I made one batch of each the night before the cooking school to allow the dough to rest in the refrigerator overnight. Then on the day of the cooking school, we made a fresh batch of each. Sometimes baking recipes call for resting a dough overnight. I wanted to see if this step really mattered.
We discovered that letting the dough rest overnight in the fridge really did yield a flakier crust. In addition, we all felt that the Basic Buttermilk Pie Crust had the best flavor and flakiness.
Pro Tip: The trick to making perfect pie crust is to have the butter as cold as possible. I find that using the blade attachment on my food processor makes it super easy to incorporate the butter without warming it too much in the process. I put the flour, salt, and sugar in the food processor then add the butter. I let it spin until I get a sand-like texture. For the last step, with the machine running, add cold buttermilk. Let the food processor run just until the mixture comes together into a ball. Then just dump it out. Knead it slightly – if needed. Wrap the ball in plastic and store in the refrigerator overnight.
Let us know about your adventures with pie! Sign up so that you never miss a recipe. Check out some of the others, too: pumpkin, pecan, and vegan pumpkin pie!
Basic Buttermilk Pie Crust
Flaky, tender, flavorful crust. This recipe makes two - 9 inch pie crusts. Or enough for a double crust pie.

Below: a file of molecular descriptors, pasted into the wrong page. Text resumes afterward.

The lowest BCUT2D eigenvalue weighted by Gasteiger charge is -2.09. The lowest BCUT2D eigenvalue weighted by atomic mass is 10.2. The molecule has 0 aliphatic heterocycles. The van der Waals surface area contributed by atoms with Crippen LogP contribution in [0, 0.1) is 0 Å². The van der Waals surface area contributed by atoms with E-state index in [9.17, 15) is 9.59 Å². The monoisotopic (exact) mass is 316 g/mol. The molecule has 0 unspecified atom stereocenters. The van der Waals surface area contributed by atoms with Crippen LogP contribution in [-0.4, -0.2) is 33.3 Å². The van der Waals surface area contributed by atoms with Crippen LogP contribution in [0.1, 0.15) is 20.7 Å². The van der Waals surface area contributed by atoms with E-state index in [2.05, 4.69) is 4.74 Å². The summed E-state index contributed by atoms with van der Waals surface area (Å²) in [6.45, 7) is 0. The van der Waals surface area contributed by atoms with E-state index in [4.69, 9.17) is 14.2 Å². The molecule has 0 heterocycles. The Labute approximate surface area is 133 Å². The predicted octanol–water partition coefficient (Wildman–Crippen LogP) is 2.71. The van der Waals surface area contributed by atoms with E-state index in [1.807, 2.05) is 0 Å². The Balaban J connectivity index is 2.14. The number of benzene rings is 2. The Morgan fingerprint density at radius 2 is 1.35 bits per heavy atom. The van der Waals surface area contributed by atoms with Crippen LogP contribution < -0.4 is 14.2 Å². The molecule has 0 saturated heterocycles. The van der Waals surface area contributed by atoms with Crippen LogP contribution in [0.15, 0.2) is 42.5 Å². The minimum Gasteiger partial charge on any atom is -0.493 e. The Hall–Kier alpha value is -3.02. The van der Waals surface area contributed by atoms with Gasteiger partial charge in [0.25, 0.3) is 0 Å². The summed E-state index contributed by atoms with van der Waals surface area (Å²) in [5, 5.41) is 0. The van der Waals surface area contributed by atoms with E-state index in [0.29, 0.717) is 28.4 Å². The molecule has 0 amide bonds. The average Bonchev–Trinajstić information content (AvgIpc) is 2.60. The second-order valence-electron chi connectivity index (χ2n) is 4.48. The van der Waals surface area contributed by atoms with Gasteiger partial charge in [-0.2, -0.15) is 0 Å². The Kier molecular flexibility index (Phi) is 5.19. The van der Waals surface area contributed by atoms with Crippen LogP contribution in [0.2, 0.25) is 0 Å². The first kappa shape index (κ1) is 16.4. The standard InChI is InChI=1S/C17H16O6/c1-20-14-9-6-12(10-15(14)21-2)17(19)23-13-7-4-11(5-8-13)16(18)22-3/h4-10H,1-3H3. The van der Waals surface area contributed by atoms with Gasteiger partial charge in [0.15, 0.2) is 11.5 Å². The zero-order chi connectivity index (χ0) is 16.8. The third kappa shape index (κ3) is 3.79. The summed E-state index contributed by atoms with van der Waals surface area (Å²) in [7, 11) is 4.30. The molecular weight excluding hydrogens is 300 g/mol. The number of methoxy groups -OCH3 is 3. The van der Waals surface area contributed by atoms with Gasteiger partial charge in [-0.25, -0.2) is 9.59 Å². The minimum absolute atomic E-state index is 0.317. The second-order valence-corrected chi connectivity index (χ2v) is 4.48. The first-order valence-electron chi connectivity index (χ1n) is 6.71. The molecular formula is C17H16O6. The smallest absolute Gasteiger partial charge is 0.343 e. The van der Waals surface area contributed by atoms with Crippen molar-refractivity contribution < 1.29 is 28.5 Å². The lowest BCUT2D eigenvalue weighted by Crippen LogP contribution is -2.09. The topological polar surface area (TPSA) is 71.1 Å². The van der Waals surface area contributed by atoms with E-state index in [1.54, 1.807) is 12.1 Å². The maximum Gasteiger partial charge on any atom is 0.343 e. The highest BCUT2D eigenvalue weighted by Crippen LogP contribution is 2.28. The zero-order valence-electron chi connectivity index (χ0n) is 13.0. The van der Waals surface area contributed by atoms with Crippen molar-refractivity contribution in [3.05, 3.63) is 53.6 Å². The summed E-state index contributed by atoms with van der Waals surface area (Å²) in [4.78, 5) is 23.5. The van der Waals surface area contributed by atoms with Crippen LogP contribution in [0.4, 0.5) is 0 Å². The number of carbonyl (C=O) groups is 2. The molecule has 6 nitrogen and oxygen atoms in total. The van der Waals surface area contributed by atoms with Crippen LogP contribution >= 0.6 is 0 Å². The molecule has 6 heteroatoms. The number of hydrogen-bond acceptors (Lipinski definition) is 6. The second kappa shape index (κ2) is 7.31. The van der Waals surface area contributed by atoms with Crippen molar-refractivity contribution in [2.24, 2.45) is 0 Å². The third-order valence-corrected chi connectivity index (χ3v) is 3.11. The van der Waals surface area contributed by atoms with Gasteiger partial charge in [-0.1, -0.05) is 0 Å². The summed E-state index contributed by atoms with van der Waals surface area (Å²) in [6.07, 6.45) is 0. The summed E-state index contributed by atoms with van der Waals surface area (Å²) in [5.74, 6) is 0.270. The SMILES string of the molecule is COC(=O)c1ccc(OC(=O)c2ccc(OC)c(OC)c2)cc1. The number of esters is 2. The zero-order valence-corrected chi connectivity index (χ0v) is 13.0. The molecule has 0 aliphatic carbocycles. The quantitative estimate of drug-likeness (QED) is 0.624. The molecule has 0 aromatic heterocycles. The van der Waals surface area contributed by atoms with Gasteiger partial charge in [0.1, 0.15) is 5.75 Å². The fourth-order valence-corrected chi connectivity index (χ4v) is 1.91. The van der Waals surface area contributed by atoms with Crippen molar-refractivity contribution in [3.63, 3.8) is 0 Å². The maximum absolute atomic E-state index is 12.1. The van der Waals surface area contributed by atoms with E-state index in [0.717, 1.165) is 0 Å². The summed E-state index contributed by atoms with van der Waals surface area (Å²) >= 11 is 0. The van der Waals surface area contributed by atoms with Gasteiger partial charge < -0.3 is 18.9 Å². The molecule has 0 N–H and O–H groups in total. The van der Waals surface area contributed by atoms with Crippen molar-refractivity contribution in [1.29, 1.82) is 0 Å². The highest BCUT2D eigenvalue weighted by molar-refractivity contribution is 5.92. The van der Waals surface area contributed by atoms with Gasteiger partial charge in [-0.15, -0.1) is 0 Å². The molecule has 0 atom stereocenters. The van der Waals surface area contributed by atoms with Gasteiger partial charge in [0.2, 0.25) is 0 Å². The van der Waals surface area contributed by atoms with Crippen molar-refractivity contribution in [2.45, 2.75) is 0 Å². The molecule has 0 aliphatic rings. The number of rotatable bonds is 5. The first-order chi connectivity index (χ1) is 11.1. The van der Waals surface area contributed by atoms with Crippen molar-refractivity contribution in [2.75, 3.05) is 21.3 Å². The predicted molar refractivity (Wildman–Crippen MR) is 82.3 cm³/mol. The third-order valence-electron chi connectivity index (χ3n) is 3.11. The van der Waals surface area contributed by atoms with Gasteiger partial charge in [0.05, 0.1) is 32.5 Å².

- 2 ½ cups all purpose flour
- 2 tbsp sugar
- ¾ tsp kosher salt
- 1 cup unsalted butter diced and very cold
- ½ cup buttermilk
Add flour, salt and sugar to a food processor bowl with the metal blade. Pulse a few times to blend dry ingredients.
Add cold, diced butter to bowl. Pulse until mixture resembles coarse sand.
Add milk via the liquid cup dispenser. Pulse until the mixture just starts to come together.
Turn out onto a lightly floured surface and smooth any stray pieces together. Knead a few times.
Wrap in plastic wrap and refrigerate overnight. (At least 4 hours)
I always make this in my food processor. It is super fast and super easy. If you don't have a food processor then you can use a pastry cutter.
Dutch Crunch Apple Pie
- 1 Basic Buttermilk Pie Crust See Our Recipe
Apple Pie Filling
- 8 cups apples peeled, cored, sliced (I used Pippin apples.)
- 2 tbsp lemon juice
- 2 tbsp flour
- 2 tbsp corn starch
- ¾ cup sugar organic cane sugar
- 2 tsp cinnamon
- ½ tsp nutmeg
- ½ tsp allspice
- 1 tsp kosher salt
Dutch Crunch Topping
- ¾ cup flour
- ½ cup demura sugar or brown sugar
- ⅓ cup butter cold, diced
Preheat oven to 450℉
Roll out pie crust and put into pie pan. Set aside.
Pro Tip: Use leftover dough to make cut outs of leaves if desired. Sprinkle with coarse sugar.
Peel and core apples. Slice and add to bowl. [Pro tip: I squeeze the lemon juice into the bowl that I will be adding the apples to. That way I can toss them with the juice as I go. ]